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Plant based nutrition

In collaboration with the Department of Horticulture, the Department of Nutrition and Foods developed the Certificate of Proficiency in Plant-Based Nutrition & Sustainable Agriculture to provide students with the "know-how" to improve overall health and the health of the environment. 

Effects on our Health

  • Americans are facing the dire consequences of poor food and lifestyle choices.
  • 60% of Americans are currently overweight or obese
  • The extra weight leads to chronic diseases (i.e., heart disease, type 2 diabetes, high blood pressure, even certain cancers) that drain people’s physical, emotional, as well as financial well-being.
  • One of the most important choices we make on a daily basis is what we choose to eat.
  • Plants are high in antioxidants and phytonutrients that are shown to prevent diseases such as Alzheimer’s, cancer, type 2 diabetes, and heart disease.

Why Here? Why Now?

People want to eat wholesome foods and want to support a more sustainable sourcing of food.

  • Sacramento promotes itself as the farm-to-fork capital. Top chefs featuring plant-based menu sourced from local farms is becoming the norm. This is happening because people want to eat wholesome foods and want to support a more sustainable sourcing of food.
  • Sustainability was ranked #5 by chefs among the top menu trends for 2012, with the narrower category ‘local food’ garnering three of the top five spots, according to the National Restaurant Association’s annual survey.
  • A third of all chefs at full-service restaurants surveyed (in 2011) by the National Restaurant Association have their own gardens on-site.
  • The campaign for Meatless Mondays is gaining support for reasons such as less greenhouse effect, more efficient use of land and resources (compared to animal products), and is overall healthier for people.
  • A 2012 NPR-Truven Health Analytic poll shows that 39% of meat-eating Americans have reduced red meat intake in the past three years; 30% of Americans would like to see more vegetarian items on restaurant menus. The shift from meat to meatless protein sources like nuts, tofu, beans, and legumes leading to a greater demand and consumption of plant-based foods.
  • Forty-two percent of consumers/diners are receptive to eating more food that is sourced sustainably. These same individuals dine out more often than the general population (18x/month at 6 different restaurants compared to 14x/month). They are also more health-conscious and valued the health benefits of choosing sustainable food.
  • Now more than ever, people working in the food service industry must be educated on the theory and principles of plant-based nutrition and sustainable agriculture.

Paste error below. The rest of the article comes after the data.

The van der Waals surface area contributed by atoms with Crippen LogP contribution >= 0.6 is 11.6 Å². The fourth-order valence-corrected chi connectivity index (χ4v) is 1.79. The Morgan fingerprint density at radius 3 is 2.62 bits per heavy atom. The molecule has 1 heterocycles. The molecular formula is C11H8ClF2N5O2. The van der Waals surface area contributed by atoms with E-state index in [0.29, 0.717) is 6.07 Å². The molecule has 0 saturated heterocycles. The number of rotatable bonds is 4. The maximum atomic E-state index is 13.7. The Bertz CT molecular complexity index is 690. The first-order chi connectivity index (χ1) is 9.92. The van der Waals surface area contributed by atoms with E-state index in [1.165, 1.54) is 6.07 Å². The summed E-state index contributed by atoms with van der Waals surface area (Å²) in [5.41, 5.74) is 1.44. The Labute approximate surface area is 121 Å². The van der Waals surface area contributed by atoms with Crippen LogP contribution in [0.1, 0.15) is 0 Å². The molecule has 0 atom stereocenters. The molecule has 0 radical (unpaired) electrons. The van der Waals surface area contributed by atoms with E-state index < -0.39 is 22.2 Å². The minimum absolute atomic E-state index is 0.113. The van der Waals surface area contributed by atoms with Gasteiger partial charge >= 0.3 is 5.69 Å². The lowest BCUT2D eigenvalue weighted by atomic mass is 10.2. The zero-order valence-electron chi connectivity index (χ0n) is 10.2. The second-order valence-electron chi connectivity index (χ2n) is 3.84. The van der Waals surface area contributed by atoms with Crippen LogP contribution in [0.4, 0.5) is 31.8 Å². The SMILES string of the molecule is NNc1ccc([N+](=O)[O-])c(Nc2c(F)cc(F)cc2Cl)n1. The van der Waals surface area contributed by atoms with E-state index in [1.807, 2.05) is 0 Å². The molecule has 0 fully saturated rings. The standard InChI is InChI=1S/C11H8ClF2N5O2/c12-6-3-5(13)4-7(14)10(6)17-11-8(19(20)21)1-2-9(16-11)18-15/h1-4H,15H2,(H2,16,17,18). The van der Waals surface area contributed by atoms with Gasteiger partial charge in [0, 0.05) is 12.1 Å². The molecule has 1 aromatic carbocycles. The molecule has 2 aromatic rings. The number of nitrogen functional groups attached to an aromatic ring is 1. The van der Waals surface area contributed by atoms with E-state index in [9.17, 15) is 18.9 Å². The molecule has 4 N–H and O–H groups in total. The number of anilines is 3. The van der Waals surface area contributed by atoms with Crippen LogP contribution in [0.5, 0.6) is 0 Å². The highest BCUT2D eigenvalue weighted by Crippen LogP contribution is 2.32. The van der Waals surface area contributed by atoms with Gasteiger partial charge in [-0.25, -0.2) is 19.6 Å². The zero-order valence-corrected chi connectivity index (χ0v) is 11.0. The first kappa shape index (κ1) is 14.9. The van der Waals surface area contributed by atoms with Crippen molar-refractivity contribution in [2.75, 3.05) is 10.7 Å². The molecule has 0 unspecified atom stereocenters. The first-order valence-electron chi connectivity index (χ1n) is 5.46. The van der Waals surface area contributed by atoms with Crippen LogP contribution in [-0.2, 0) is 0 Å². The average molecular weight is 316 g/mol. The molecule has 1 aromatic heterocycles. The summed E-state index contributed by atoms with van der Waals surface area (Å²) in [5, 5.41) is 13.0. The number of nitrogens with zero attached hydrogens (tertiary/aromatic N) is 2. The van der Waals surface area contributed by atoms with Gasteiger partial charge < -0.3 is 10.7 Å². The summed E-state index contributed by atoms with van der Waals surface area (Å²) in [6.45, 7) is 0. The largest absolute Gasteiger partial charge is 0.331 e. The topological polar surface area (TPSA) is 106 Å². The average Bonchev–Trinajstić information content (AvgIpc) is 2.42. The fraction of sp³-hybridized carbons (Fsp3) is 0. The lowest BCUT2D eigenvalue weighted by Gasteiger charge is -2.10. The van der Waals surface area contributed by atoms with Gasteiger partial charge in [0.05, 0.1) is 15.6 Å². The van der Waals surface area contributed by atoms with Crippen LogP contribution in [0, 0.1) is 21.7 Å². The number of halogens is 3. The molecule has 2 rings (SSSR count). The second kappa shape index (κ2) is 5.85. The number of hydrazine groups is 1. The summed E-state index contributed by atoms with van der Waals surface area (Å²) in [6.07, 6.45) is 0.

Program Goals and Objectives

The program provides the coursework to master the knowledge and skills in a plant-based nutrition, plant-based food preparation, and sustainable agriculture. Students will attain and apply the principles of plant-based nutrition to health promotion and prevention of chronic diseases. In addition, students will make food choices to promote sustainability of our environment.

Upon completion of the program, students will be able to:

  • Demonstrate responsibility for personal actions and choices.
  • Communicate effectively both orally and in writing.
  • Relate the dietary causes of chronic diseases.
  • Evaluate the role of plant-based foods on health and the environment.
  • Perform the basic skills, techniques, and procedures in preparing plant-based foods.
  • Demonstrate and apply the theories of sustainable and organic agriculture.
  • Demonstrate a fundamental understanding of soils, soil development, soil building and preparation, and sustainable soil management.
  • Demonstrate a fundamental understanding of hydraulics and irrigation design, installation, and water management principles and practices.
  • Create agriculture design concepts based on sound, sustainable soil management, water conservation, construction and maintenance, and integrated pest management best practices.
  • Schematize the effects of personal food choice on health, the environment, and public policy.
  • Evaluate food through sensory evaluation of texture, taste, color, and presentation.
  • Identify optimal cooking procedures/heat transfer to maximize nutrient content as well as the quality of the ingredients.
  • Analyze quality defects in cooked products and specify possible errors in techniques or ingredient selection.

Nutrition and Foods Programs and Majors